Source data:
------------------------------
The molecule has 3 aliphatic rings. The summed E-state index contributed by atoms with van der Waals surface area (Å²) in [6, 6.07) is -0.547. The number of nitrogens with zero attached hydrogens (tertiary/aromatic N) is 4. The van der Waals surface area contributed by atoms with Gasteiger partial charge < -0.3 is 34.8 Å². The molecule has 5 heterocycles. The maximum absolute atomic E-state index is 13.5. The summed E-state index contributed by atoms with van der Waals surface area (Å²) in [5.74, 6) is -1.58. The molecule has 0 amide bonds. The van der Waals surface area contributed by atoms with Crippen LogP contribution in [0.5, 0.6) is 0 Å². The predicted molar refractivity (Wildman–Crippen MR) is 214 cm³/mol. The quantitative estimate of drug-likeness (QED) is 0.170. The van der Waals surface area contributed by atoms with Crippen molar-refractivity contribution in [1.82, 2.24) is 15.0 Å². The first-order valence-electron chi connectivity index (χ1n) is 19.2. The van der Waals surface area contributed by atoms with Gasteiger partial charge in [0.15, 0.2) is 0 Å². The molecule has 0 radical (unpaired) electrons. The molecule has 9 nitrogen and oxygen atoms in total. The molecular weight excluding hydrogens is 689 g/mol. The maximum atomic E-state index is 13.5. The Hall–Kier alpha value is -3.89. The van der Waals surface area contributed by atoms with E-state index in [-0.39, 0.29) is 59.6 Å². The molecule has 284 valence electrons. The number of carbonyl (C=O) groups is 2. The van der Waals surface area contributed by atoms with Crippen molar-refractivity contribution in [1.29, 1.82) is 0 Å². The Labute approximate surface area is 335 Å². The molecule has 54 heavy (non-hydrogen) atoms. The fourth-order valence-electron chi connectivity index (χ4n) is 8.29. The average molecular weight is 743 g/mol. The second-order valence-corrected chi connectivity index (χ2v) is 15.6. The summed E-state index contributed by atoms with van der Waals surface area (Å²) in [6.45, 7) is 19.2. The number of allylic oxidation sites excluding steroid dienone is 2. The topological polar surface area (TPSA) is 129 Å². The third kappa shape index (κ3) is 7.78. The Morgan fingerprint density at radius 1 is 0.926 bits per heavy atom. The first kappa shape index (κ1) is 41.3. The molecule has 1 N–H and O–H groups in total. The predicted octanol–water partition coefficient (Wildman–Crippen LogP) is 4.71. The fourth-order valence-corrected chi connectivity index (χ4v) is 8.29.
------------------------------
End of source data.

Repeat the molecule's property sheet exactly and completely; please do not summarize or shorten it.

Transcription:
The molecule has 3 aliphatic rings. The summed E-state index contributed by atoms with van der Waals surface area (Å²) in [6, 6.07) is -0.547. The number of nitrogens with zero attached hydrogens (tertiary/aromatic N) is 4. The van der Waals surface area contributed by atoms with Gasteiger partial charge < -0.3 is 34.8 Å². The molecule has 5 heterocycles. The maximum absolute atomic E-state index is 13.5. The summed E-state index contributed by atoms with van der Waals surface area (Å²) in [5.74, 6) is -1.58. The molecule has 0 amide bonds. The van der Waals surface area contributed by atoms with Crippen LogP contribution in [0.5, 0.6) is 0 Å². The predicted molar refractivity (Wildman–Crippen MR) is 214 cm³/mol. The quantitative estimate of drug-likeness (QED) is 0.170. The van der Waals surface area contributed by atoms with Crippen molar-refractivity contribution in [1.82, 2.24) is 15.0 Å². The first-order valence-electron chi connectivity index (χ1n) is 19.2. The van der Waals surface area contributed by atoms with Gasteiger partial charge in [0.15, 0.2) is 0 Å². The molecule has 0 radical (unpaired) electrons. The molecule has 9 nitrogen and oxygen atoms in total. The molecular weight excluding hydrogens is 689 g/mol. The maximum atomic E-state index is 13.5. The Hall–Kier alpha value is -3.89. The van der Waals surface area contributed by atoms with E-state index in [-0.39, 0.29) is 59.6 Å². The molecule has 284 valence electrons. The number of carbonyl (C=O) groups is 2. The van der Waals surface area contributed by atoms with Crippen molar-refractivity contribution in [1.29, 1.82) is 0 Å². The Labute approximate surface area is 335 Å². The molecule has 54 heavy (non-hydrogen) atoms. The fourth-order valence-electron chi connectivity index (χ4n) is 8.29. The average molecular weight is 743 g/mol. The second-order valence-corrected chi connectivity index (χ2v) is 15.6. The summed E-state index contributed by atoms with van der Waals surface area (Å²) in [6.45, 7) is 19.2. The number of allylic oxidation sites excluding steroid dienone is 2. The topological polar surface area (TPSA) is 129 Å². The third kappa shape index (κ3) is 7.78. The Morgan fingerprint density at radius 1 is 0.926 bits per heavy atom. The first kappa shape index (κ1) is 41.3. The molecule has 1 N–H and O–H groups in total. The predicted octanol–water partition coefficient (Wildman–Crippen LogP) is 4.71. The fourth-order valence-corrected chi connectivity index (χ4v) is 8.29.